• Ensure all new and existing web content is fully accessible to individuals with disabilities.

The resolution agreements sought to ensure accessibility to persons with disabilities, particularly those with visual, hearing, or manual impairments or those who otherwise require the use of assistive technology. Accessibility, OCR found, is required to provide access to the website or the online learning environment in an equally effective and integrated manner as persons without disabilities.

Making a website accessible can be simple or complex, depending on many factors such as the type of content, the size and complexity of the site, and the development tools and environment. Fixing inaccessible websites can require significant effort, especially sites that were not originally “coded” properly and sites utilizing multiple media. The W3C® maintains the Web Content Accessibility Guidelines (“WCAG”) 2.0, which are widely accepted standards for accessibility. See https://www.w3.org/TR/WCAG20/. These guidelines are organized around four major principles aimed to make web content more perceivable, operable, understandable, and robust.

Principle #1: Perceivable. Information and user interface components must be presentable to users in a way they can perceive (meaning that alternatives are provided for a user who cannot use one of his senses).

Text: Ensure all images for text alternatives or “alt text.”

Media: All audio or video content must have a text alternative that presents “equivalent information,” i.e., closed captioning or text transcripts (which would include nonspeech information conveyed through sound).

Adaptable: The content structure should be clear without styling, i.e., a simpler layout.

Distinguishable: Text with sufficient color contrast to see and hear content; separate foreground from background.

Principle #2: Operable. User interface components and navigation must be operable (meaning users may utilize a variety of different devices to navigate, i.e., keyboard versus mouse)

Keyboard: Access all elements on the page through keyboard navigation

Time: Ensure enough time to read and use content and implement of override for content time out.

Seizures: Avoid content known to cause seizures, i.e., ensure no content flashes more than 3 times in any 1-second period.

Navigable: All pages have titles and content on the page is broken into sections with descriptive headings and labels. Provide a way to bypass repeated content.

Principle #3: Understandable. Information and the operation of user interface must be understandable.

Readable: Ensure text is “readable,” i.e., reading level cannot be higher than “lower secondary education.” Provide mechanism to identify abbreviations and definitions.

Predictable: Content appears and operates in a predictable fashion. Consider warning visitors of any sudden change in context, i.e., do not open links in a new window or tab without a clear warning.

Input Assistance: Ensure accessibility of forms. Utilize help text by the form fields and perceivable error messaging, i.e., accompanying text should make it clear that there was an error for these users.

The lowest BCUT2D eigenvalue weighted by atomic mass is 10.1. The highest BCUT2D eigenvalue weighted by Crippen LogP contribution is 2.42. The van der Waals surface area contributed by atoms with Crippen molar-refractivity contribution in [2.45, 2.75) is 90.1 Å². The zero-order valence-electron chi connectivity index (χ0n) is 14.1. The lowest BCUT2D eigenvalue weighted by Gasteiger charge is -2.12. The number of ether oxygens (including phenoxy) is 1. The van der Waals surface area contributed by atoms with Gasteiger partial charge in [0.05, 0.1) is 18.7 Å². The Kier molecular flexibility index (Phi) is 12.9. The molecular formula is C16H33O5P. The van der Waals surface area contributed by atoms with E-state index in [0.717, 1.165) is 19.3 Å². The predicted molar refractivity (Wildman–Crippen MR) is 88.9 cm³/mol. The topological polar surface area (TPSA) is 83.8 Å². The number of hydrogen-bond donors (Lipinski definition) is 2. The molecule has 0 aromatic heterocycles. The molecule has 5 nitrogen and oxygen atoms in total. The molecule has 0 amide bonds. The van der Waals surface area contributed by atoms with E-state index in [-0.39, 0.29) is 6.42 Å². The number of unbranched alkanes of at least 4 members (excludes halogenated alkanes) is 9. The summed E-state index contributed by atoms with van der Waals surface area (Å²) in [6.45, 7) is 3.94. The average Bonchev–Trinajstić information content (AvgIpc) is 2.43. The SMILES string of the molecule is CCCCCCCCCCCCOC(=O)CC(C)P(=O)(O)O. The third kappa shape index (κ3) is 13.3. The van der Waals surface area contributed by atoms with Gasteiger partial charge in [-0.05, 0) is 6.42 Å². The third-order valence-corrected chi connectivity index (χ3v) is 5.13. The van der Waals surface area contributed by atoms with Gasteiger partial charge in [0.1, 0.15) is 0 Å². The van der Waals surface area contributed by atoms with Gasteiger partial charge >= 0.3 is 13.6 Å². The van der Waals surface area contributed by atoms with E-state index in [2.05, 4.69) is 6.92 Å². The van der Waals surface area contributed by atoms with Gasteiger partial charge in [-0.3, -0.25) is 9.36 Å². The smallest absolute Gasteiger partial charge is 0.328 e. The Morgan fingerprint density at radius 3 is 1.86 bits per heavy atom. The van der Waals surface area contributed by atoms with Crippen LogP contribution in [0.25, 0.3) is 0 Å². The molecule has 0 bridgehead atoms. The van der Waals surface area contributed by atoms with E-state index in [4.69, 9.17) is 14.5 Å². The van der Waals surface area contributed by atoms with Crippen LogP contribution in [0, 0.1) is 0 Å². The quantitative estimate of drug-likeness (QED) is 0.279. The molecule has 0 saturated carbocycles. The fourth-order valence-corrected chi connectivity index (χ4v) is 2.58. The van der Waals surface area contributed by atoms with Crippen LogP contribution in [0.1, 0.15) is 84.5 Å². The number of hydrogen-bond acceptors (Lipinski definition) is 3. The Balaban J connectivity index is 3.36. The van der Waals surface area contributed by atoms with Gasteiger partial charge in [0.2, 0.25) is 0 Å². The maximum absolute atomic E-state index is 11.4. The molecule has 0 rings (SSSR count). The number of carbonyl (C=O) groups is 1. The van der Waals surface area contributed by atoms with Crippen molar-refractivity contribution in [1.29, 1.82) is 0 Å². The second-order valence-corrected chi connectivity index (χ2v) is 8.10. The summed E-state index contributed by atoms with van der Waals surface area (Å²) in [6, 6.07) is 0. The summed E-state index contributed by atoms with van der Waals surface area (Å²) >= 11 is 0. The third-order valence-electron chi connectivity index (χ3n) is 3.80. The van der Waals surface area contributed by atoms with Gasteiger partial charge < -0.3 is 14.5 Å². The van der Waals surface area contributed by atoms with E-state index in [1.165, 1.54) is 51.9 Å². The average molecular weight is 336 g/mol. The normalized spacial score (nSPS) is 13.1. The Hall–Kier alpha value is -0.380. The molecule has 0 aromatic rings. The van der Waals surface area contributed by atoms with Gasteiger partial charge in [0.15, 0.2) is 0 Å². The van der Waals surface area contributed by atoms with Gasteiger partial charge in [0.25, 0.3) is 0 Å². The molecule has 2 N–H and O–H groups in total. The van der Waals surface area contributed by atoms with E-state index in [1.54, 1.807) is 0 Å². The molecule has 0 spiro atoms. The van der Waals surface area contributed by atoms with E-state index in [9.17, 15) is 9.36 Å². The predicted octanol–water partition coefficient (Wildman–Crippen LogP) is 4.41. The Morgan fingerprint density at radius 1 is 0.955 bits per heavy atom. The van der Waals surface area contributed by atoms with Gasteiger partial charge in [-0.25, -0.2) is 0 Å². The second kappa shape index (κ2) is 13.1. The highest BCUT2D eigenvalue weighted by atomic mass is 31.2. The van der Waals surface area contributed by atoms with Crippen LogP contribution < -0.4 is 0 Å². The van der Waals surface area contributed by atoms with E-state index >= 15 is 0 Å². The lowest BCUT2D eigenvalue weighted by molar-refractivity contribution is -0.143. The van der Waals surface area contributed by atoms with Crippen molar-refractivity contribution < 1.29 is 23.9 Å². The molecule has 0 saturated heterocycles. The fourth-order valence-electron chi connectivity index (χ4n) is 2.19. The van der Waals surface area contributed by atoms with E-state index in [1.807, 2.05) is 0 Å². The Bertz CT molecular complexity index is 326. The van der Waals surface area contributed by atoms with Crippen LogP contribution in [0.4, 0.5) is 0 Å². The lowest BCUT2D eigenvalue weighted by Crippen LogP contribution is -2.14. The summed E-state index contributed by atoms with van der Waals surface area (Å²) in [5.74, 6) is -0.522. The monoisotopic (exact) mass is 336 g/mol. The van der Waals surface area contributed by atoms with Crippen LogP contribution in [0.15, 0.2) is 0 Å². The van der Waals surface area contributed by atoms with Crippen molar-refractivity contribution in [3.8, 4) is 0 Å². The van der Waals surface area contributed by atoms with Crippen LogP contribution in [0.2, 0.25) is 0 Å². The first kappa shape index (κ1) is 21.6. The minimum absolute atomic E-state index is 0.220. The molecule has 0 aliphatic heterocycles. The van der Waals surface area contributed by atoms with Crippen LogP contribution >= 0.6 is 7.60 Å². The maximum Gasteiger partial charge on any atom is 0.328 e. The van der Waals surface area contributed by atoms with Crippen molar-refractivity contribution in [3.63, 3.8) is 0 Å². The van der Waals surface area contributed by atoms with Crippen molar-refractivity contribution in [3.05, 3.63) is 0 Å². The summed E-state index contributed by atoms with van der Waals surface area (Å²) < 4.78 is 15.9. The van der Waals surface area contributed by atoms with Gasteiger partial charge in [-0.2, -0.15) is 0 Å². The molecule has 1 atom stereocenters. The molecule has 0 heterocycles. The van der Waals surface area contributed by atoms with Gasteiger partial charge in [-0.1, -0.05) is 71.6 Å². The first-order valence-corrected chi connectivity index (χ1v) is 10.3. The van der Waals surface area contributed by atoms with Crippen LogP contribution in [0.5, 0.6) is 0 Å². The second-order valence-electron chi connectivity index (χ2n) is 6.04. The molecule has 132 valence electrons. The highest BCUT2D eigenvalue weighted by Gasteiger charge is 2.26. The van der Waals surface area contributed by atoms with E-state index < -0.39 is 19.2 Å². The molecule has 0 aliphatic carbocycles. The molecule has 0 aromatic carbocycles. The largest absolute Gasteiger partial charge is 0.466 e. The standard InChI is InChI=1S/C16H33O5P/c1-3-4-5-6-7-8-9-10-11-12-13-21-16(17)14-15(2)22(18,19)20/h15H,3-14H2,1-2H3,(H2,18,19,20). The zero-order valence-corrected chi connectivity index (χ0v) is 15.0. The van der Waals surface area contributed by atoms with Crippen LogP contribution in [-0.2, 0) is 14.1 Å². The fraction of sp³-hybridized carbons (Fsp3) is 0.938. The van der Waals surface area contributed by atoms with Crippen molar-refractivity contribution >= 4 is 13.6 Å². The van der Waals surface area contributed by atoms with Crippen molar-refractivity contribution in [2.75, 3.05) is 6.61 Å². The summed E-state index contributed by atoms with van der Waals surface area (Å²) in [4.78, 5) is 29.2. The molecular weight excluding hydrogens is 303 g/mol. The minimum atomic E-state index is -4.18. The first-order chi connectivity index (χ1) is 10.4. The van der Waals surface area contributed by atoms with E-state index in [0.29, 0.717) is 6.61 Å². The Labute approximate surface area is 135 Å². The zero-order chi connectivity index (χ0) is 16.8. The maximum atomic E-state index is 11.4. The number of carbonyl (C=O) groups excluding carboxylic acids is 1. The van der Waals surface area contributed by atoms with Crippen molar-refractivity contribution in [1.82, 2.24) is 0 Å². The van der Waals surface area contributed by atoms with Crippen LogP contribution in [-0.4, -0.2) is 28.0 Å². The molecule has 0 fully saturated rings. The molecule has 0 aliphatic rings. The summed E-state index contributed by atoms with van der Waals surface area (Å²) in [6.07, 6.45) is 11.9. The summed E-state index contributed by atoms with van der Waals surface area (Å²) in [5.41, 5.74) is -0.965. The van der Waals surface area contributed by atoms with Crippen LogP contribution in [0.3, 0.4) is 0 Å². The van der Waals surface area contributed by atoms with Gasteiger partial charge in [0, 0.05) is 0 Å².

Principle #4: Robust. Content must be robust enough that it can be interpreted reliably by a wide variety of user agents, including assistive technologies; meaning webpages should maximize compatibility with current and future user tools and software.

Validation:  Ensure that elements are properly nested and that there are not duplicate attributes and IDs.

Districts should act now to ensure their website are accessible to all individuals. Districts should seek to proactively engage website developers to assist with bringing webpages into compliance. Website developers should be provided with the WCAG 2.0 and must be advised of the need to work collectively with districts to bring websites into compliance.

A Reactive or Proactive Approach?

Many school districts may be unaware that they are at risk of an OCR complaint or compliance review or even litigation regarding website accessibility. One approach for a school district to take is “wait and see.” If OCR never investigates, or a lawsuit is never filed, there would be nothing that a school district is legally compelled to do to address accessibility concerns.

On the other hand, a school district could determine that a proactive approach would be more reasonable. In that circumstance, OCR resolution agreements and consent orders provide guidance for steps school districts may elect to take to minimize liability for a website deemed inaccessible to individuals with disabilities under the ADA or Section 504. School districts should act now to ensure their websites (and their vendors’ websites) are compliant with WCAG 2.0.

Unless your district is already actively working on accessibility concerns, your district probably fails one of the WCAG 2.0 guidelines. (They are not easy.) Districts should consider conducting a full accessibility audit now. This will give the district a clear idea of which portions of the district’s site may need to be updated for compliance. It will also provide a sense of the scope and scale of changes required to bring your district’s website into compliance, and to create an implementation plan to make these changes incrementally to be fully compliant. School districts should also conduct ongoing monitoring of their website accessibility as new technology for accessibility develops, and ensure all personnel who add web content are appropriately and adequately trained in accessibility requirements. Finally, districts should work with website developers to ensure their websites are in compliance with the WCAG accessibility guidelines. 

article published in Wisconsin Association of School Business Officials "Taking Care of Business" newsletter, April 2017 issue.

von Briesen & Roper Legal Update is a periodic publication of von Briesen & Roper, s.c. It is intended for general information purposes for the community and highlights recent changes and developments in the legal area. This publication does not constitute legal advice, and the reader should consult legal counsel to determine how this information applies to any specific situation.